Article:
Wednesday, May 25, 2011

SharePoint Configuring Keywords and Best Bets

Keywords and Best Bets can be easily configured by a site collection owner. As always, you start with the Site Actions menu, and select Site Settings. Since Search is configured at the site collection level, if you are in a sub-site you will need to click through to "top level site settings" in order to get the page below.

Click the "Search Keywords" link. This will bring you to the Manage Keywords page.

The Manage Keywords page looks and operates much like a SharePoint list. You have the toolbar with its Add button, for example. Notice though, that it has a somewhat different search bar. Search can be very important here because you could end up generating a lot of keywords. The "where" drop down gives you the ability to look up keywords various ways.

In addition, there are some predefined views listed in the Quick Launch area. These provided an appropriately reduced list based on information entered into the keyword definition. When you click Add Keyword, you are presented with this form, which is also used to edit existing keyword definitions.

Again, it looks a lot like any other list form in SharePoint.

There is only one required field - the keyword itself. Of course, a keyword alone doesn't do much to help your users. The Synonyms field allows you to register other terms your users might enter which should bring up the same results. For example, if your company president's name is "Selma Superior" you might have that as a keyword, with synonyms of CEO, Managing Director, President, or even Big Cheese. From that point on, any of these terms will return the entry associated with the keyword.

Note: Remember that the keyword/best bets system is independent of the primary search service. Synonyms you enter here will not affect regular results. To achieve a similar effect there, you need to edit the Thesaurus files on the SharePoint Servers.

Once you have used a term as a keyword or synonym, the system knows it has already been used, prevents you from using it again in another keyword definition. This can help you avoid creating ambiguous results.

The best bets are links to the actual pages or documents you want your users to find when they enter the keyword or its synonyms. When you click "Add Best Bet," you will see the form listed below.

In addition to the link itself, you can provide some descriptive text. You can have multiple best bets on a keyword. You can also associate the same best bet with multiple keywords. Using the earlier example, one of the Best Bets for the CEO might be the Executive Committee's Newsletter/Blog. That location could be equally valid for the CFO and CIO.

You can enter some descriptive text, which will be shown along with any matching results. You can also use the keyword feature for time-sensitive information by entering a start and end date for the keyword's display, and review date to ensure the content is still valid. The contact information allows you to distribute ownership of different keyword entries, as well as automatically notify people when entries are due for review.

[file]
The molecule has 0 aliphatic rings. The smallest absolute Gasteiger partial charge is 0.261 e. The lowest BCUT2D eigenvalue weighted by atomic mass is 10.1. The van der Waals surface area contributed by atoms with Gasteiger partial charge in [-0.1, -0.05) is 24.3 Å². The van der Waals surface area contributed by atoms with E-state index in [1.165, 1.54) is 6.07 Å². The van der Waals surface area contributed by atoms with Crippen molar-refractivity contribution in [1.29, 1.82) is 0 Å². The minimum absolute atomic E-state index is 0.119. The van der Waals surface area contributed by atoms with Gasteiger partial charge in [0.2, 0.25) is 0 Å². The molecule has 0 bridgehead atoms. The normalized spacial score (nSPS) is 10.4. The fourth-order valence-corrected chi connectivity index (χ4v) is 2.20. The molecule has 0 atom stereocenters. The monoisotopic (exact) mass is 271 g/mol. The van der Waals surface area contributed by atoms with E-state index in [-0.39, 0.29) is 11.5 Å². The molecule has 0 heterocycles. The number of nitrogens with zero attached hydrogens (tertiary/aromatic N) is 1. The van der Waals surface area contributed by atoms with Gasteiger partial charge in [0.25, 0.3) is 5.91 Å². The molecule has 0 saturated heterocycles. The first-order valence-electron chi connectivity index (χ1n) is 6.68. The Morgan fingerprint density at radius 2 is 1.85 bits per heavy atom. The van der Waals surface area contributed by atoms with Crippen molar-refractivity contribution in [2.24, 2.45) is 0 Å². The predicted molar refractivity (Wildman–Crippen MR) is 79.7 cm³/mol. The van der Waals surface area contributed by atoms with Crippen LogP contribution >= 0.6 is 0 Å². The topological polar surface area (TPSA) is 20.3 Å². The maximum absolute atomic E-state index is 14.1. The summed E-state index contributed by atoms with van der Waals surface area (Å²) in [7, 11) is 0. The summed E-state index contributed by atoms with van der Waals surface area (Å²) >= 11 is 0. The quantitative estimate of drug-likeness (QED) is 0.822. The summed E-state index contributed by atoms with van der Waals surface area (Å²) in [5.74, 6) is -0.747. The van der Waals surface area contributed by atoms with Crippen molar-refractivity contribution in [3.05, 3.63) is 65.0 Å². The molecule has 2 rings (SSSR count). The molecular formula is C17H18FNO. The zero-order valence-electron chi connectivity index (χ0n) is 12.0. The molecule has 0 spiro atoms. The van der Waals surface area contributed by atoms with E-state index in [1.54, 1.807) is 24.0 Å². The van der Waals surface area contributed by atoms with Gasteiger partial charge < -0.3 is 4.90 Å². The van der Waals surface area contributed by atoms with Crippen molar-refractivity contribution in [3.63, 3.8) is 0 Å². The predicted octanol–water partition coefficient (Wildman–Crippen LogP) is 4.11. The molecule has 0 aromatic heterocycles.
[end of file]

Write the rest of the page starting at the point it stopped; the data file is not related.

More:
The results from keywords and best bets are displayed on the default SharePoint results page above the results from the standard search.

The keyword search system has its own web parts for displaying results. If you are creating your own results page, you will need to add either a "Search Best Bets" or "High Confidence Results" web part to that page.

More Ways to use SharePoint Keywords and Best Bets

Earlier I pointed out that most of the fields in a keyword configuration are optional. While it is true that a keyword "by itself" isn't very useful, there are a lot of ways you can use keywords that go beyond highlighting particular pages and files in your corpus. This is one of the big benefits of the system being independent of the primary search. Here are just a few examples:

Policy Flags

You can bring critical company information to the users' attention before they even click into a document:

  • Description text for obscene keywords might bring up the actual text of the company's profanity or abuse policy, without showing the offensive word itself.
  • Searches for "financials" might display a warning that any public release of financial information must go through the PR department.
DisambiguationIn the case where a word could have several meanings, you can describe each definition, and provide appropriate detail links.
AnnouncementsUse the time-stamp to ensure that searches for the Phoenix Office note that it is closed for remodeling.
"Sponsored" linksEveryone wants "their" content listed first in search results. If it fits in with your resource charge-back model and information management policy, let them pay for premium placement.
Direct InformationThe real purpose of search is to help people find what they need. If the information can be shown directly in the result set, why make them click through to a document? This could be useful for a glossary of your industry's buzzwords, for example.
External LinksEven when you do enter a link, there is no requirement that it be within your intranet corpus, or even within your company. This can be handy for such things as industry association web sites, or maybe an index of clients or competitors

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